One in five women reported mistreatment while receiving maternity care

Aug. 24, 2023
Survey finds clear disparities by race/ethnicity and insurance types.

Twenty percent of women surveyed reported experiences of mistreatment during pregnancy and delivery care, according to a new CDC Vital Signs report. Mistreatment during maternity care was higher among Black (30%), Hispanic (29%), and multiracial (27%) women.

Women with no insurance (28%) or public insurance (26%) at the time of delivery experienced more mistreatment during maternity care than women with private insurance (16%).

The most common types of mistreatments reported were:

  • Receiving no response to requests for help
  • Being shouted at or scolded
  • Not having their physical privacy protected
  • Being threatened with withholding treatment or made to accept unwanted treatment

CDC analyzed data from the Porter Novelli View Moms survey administered in English from April 24-30, 2023, to examine components of respectful care. While most of the 2,402 survey respondents reported overall satisfaction with the maternity care they received, satisfaction was lower among those who experienced mistreatment.

Twenty-nine percent of women reported discrimination during maternity care. The most common reasons for reported discrimination were age, weight, and income and varied by race/ethnicity.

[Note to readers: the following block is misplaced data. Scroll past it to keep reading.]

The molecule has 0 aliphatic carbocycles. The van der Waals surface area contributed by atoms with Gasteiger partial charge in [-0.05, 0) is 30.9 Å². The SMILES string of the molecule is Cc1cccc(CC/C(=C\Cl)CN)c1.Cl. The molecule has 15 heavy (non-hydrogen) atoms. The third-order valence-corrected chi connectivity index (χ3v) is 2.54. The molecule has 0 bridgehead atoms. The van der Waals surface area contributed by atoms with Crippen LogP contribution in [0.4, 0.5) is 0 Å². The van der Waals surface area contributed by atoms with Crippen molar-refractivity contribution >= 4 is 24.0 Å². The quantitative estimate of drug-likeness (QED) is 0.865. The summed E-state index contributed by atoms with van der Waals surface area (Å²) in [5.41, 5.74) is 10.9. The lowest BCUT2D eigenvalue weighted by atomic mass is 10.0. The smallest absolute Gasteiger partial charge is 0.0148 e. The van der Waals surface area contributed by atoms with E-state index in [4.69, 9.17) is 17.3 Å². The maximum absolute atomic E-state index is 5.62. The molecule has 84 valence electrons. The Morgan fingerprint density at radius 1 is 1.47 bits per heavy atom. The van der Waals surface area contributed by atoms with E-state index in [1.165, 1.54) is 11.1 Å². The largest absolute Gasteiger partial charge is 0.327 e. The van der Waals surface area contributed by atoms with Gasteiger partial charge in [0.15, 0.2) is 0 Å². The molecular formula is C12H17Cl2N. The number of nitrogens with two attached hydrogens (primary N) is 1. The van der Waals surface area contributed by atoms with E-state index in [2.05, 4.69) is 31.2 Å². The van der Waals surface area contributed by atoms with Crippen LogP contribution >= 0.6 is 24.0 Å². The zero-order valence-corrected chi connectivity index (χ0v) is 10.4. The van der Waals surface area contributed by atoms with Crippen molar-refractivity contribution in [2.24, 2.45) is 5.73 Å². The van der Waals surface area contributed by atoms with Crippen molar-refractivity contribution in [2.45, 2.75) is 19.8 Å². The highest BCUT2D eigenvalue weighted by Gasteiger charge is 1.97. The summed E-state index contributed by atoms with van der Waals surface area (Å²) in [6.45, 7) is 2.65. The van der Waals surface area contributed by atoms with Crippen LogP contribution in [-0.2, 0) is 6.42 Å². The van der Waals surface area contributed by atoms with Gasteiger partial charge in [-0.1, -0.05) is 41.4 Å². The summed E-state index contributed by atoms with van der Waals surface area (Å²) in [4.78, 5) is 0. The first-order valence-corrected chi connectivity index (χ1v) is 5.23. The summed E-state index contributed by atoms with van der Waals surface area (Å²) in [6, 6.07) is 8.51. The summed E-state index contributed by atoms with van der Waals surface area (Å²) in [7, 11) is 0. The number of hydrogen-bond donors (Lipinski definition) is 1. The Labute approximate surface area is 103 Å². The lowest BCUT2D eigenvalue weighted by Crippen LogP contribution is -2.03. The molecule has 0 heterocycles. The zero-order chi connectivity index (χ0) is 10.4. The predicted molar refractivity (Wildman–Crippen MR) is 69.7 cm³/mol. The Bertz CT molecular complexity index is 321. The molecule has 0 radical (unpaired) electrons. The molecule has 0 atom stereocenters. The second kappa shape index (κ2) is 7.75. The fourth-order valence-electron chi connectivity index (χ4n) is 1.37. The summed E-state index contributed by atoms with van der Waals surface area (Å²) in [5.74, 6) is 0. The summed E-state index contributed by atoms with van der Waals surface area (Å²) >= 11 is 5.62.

Black (40%), multiracial (39%), and Hispanic (37%) women reported the highest rates of discrimination. Experiences of racial discrimination have previously been associated with pregnancy complications.

Nearly half (45%) of women reported holding back from asking questions or discussing concerns with their provider during maternity care. The most common reasons included:

  • Thinking, or being told by friends or family, what they were feeling was normal
  • Not wanting to make a big deal about it or being embarrassed to talk about it
  • Thinking their healthcare provider would think they’re being difficult
  • Thinking their healthcare provider seemed rushed
  • Not feeling confident that they knew what they were talking about

CDC’s Hear Her campaign has resources for providers and for pregnant and postpartum women and their support networks to help share concerns with providers and know the urgent maternal warning signs for when to seek care right away.

CDC release